For full-time workers in the information industry, wage growth continues its upward trajectory. According to the ADP® Q4 2016 Workforce Vitality Report (WVR), full-time job holders in the information industry saw 5.1 percent growth, while job-switchers saw 6.7 percent growth during the fourth quarter of 2016. Yet, employment growth continues its slight decline. According to the January ADP National Employment Report® (NER), the information industry lost 6,000 jobs from December 2016 to January 2017.
So what is driving wage growth in the industry? Is it sustainable?
Organizations Will Have to Fight for Talent
In the Q3 WVR, Ahu Yildirmaz, vice president and co-head of ADP Research Institute®, reported that "employees in the information industry are experiencing some of the highest growth in wages, while overall employment growth in this area is relatively slow." Yildirmaz attributes these trends to a "war for talent among information industry employers who are increasing wages to attract and retain top talent."
With such a demand for their specialized skills, information industry workers are in a position to leverage their skills for other opportunities. The average tenure of a software developer in Silicon Valley is nine months, reports The Seattle Times. Job hopping typically results in a pay raise as well, so switching jobs could be the way to achieve an upward career trajectory for sought-after tech employees in Silicon Valley.
This battle for the most skilled and talented tech workers has been going on for a while now.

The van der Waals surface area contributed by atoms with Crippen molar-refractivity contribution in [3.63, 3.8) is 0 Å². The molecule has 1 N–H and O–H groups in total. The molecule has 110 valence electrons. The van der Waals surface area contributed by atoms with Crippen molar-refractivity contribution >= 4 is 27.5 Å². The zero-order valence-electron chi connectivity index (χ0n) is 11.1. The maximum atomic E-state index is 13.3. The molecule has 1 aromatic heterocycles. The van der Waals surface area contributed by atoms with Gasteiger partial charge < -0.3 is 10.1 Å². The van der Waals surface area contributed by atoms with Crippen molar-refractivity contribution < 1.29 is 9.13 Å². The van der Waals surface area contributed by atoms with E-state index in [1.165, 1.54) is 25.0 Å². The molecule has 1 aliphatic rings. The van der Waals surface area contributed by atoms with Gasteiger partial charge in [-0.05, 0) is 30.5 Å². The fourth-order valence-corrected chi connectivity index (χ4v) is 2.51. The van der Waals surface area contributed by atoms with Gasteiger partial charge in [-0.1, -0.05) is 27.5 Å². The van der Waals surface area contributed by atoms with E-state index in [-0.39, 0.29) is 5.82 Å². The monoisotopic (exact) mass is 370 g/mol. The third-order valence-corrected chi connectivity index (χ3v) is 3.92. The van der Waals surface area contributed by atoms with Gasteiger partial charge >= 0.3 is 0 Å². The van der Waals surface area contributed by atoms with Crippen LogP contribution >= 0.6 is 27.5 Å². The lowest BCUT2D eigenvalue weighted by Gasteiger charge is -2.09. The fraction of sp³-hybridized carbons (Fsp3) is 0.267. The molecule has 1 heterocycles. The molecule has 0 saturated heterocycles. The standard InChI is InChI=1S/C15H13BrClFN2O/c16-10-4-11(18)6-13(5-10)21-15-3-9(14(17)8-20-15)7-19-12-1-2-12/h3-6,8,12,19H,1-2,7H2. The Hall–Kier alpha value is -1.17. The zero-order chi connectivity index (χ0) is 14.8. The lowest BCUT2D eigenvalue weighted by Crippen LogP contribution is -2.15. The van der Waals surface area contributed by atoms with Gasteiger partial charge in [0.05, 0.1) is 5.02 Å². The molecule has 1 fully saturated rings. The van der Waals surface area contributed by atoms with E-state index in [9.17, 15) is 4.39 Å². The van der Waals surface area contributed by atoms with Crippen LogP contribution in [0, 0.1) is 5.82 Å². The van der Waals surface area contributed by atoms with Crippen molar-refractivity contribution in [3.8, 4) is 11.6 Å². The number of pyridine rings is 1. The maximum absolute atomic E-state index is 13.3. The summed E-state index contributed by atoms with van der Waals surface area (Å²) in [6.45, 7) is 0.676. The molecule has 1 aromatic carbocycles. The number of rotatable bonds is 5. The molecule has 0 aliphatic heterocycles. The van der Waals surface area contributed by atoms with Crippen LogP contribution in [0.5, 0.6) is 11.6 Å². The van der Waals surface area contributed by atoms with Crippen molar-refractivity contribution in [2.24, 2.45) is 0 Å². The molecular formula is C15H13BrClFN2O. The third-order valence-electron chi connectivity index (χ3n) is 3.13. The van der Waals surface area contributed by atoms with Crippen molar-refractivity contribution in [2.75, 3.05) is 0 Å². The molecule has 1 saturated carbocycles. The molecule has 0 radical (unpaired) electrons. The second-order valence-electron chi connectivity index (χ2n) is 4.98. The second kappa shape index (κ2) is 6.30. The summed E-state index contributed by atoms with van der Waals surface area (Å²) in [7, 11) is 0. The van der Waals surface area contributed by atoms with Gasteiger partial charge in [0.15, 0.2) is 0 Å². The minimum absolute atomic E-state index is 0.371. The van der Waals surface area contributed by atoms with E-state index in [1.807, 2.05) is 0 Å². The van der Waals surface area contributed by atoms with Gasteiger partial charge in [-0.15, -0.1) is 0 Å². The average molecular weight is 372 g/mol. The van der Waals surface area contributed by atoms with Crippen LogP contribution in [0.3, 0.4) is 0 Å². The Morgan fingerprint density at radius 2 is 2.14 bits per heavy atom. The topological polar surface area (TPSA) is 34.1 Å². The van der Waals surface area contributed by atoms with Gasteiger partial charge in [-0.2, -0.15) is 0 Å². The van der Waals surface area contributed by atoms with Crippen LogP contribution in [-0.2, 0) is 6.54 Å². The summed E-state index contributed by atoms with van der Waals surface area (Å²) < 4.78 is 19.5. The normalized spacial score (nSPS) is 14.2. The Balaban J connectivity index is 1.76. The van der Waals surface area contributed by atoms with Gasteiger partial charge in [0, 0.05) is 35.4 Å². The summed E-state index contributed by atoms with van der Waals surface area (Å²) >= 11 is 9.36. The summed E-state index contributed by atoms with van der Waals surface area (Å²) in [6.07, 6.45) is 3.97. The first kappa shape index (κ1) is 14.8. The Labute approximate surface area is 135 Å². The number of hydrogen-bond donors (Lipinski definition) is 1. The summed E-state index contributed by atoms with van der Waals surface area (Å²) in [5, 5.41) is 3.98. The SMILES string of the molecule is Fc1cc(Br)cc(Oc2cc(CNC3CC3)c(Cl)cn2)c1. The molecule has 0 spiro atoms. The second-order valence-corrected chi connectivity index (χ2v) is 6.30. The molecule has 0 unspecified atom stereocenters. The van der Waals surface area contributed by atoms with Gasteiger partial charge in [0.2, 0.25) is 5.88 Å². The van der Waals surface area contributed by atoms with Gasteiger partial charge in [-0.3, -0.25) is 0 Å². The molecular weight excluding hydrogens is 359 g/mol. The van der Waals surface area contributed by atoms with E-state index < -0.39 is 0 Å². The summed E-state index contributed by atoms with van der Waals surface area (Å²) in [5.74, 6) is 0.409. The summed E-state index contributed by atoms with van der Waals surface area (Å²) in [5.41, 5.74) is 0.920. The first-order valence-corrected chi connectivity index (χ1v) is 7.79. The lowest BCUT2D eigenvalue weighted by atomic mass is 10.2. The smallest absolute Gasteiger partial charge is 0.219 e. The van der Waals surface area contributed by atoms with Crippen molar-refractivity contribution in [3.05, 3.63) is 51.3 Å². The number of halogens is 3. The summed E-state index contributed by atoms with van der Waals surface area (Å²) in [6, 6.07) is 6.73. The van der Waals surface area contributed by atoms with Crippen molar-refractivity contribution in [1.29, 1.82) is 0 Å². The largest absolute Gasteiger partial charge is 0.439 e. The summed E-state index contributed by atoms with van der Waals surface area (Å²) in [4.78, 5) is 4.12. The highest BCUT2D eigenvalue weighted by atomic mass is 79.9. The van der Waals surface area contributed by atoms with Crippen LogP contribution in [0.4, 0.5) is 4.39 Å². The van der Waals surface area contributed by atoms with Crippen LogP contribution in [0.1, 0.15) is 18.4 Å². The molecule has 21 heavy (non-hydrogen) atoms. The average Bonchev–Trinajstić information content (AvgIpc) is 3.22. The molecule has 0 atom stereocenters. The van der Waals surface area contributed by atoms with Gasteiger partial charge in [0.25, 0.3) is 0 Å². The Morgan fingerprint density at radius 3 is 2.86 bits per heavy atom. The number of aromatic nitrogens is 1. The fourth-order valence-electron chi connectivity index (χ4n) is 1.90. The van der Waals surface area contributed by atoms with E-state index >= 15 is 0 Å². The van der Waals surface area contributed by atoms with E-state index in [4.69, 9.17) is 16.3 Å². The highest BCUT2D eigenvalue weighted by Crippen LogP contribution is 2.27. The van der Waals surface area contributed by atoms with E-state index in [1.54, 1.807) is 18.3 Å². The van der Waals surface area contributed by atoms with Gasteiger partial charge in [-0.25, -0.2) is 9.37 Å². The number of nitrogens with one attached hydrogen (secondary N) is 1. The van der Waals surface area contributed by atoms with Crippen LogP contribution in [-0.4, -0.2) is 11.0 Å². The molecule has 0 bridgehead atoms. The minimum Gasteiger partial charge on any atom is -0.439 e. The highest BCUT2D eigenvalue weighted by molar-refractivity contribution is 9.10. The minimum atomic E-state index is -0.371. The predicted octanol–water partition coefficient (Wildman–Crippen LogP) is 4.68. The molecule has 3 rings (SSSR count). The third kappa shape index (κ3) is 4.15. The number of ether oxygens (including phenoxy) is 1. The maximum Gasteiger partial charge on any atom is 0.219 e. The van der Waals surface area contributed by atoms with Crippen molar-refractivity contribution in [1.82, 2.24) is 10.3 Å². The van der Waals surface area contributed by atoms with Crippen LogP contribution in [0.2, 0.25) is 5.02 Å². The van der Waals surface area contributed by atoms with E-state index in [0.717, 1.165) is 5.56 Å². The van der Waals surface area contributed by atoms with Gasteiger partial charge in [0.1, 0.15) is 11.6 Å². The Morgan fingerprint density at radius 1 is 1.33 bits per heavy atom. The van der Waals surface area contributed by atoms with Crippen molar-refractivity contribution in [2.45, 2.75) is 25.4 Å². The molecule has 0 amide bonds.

Is Growth Sustainable?
Wage growth in the information industry is driven by a bidding war over skilled employees. All else being equal, a reduction in demand for skilled employees would reduce wages, increasing the supply of skilled employees. But a reduction in the demand for these workers would most likely only result from a severe industry contraction.
According to Bloomberg, that may come in the form of a potential tech bubble, a subject of speculation. "Most startup investors, however, expect several years of relative stagnation, which is why many are looking away from the crowded field of consumer software and toward companies focused on business services, where they see more stability and growth potential," Bloomberg reports.
Wage growth in the information industry is driven by competition for a limited supply of highly-skilled workers. Some observers expect potential contraction in the near future, which would drastically reduce this wage growth, but this not a certainty by any means.
To learn more about workforce trends, check out the ADP Workforce Vitality Report: http://workforcereport.adp.com/